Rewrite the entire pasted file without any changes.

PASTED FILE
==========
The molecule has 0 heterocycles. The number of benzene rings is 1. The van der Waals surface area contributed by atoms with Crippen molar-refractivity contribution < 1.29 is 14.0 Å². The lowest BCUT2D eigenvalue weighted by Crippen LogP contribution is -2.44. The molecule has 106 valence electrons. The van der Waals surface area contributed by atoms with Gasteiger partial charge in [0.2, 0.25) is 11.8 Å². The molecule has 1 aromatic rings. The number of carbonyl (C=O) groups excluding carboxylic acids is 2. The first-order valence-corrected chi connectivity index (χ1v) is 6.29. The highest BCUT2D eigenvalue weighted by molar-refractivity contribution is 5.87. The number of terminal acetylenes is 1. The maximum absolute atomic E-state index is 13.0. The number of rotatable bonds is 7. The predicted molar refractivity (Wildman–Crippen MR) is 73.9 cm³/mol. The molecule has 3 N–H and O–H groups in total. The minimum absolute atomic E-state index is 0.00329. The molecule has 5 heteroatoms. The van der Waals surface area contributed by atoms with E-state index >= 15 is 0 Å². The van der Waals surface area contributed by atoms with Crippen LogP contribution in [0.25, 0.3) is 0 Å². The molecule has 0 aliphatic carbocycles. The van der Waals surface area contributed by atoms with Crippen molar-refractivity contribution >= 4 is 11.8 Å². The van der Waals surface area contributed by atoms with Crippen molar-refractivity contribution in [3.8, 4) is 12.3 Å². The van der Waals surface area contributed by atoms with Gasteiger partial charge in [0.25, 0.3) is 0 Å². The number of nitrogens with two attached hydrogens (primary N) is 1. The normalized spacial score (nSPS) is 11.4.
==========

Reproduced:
The molecule has 0 heterocycles. The number of benzene rings is 1. The van der Waals surface area contributed by atoms with Crippen molar-refractivity contribution < 1.29 is 14.0 Å². The lowest BCUT2D eigenvalue weighted by Crippen LogP contribution is -2.44. The molecule has 106 valence electrons. The van der Waals surface area contributed by atoms with Gasteiger partial charge in [0.2, 0.25) is 11.8 Å². The molecule has 1 aromatic rings. The number of carbonyl (C=O) groups excluding carboxylic acids is 2. The first-order valence-corrected chi connectivity index (χ1v) is 6.29. The highest BCUT2D eigenvalue weighted by molar-refractivity contribution is 5.87. The number of terminal acetylenes is 1. The maximum absolute atomic E-state index is 13.0. The number of rotatable bonds is 7. The predicted molar refractivity (Wildman–Crippen MR) is 73.9 cm³/mol. The molecule has 3 N–H and O–H groups in total. The minimum absolute atomic E-state index is 0.00329. The molecule has 5 heteroatoms. The van der Waals surface area contributed by atoms with E-state index >= 15 is 0 Å². The van der Waals surface area contributed by atoms with Crippen LogP contribution in [0.25, 0.3) is 0 Å². The molecule has 0 aliphatic carbocycles. The van der Waals surface area contributed by atoms with Crippen molar-refractivity contribution >= 4 is 11.8 Å². The van der Waals surface area contributed by atoms with Crippen molar-refractivity contribution in [3.8, 4) is 12.3 Å². The van der Waals surface area contributed by atoms with Gasteiger partial charge in [0.25, 0.3) is 0 Å². The number of nitrogens with two attached hydrogens (primary N) is 1. The normalized spacial score (nSPS) is 11.4.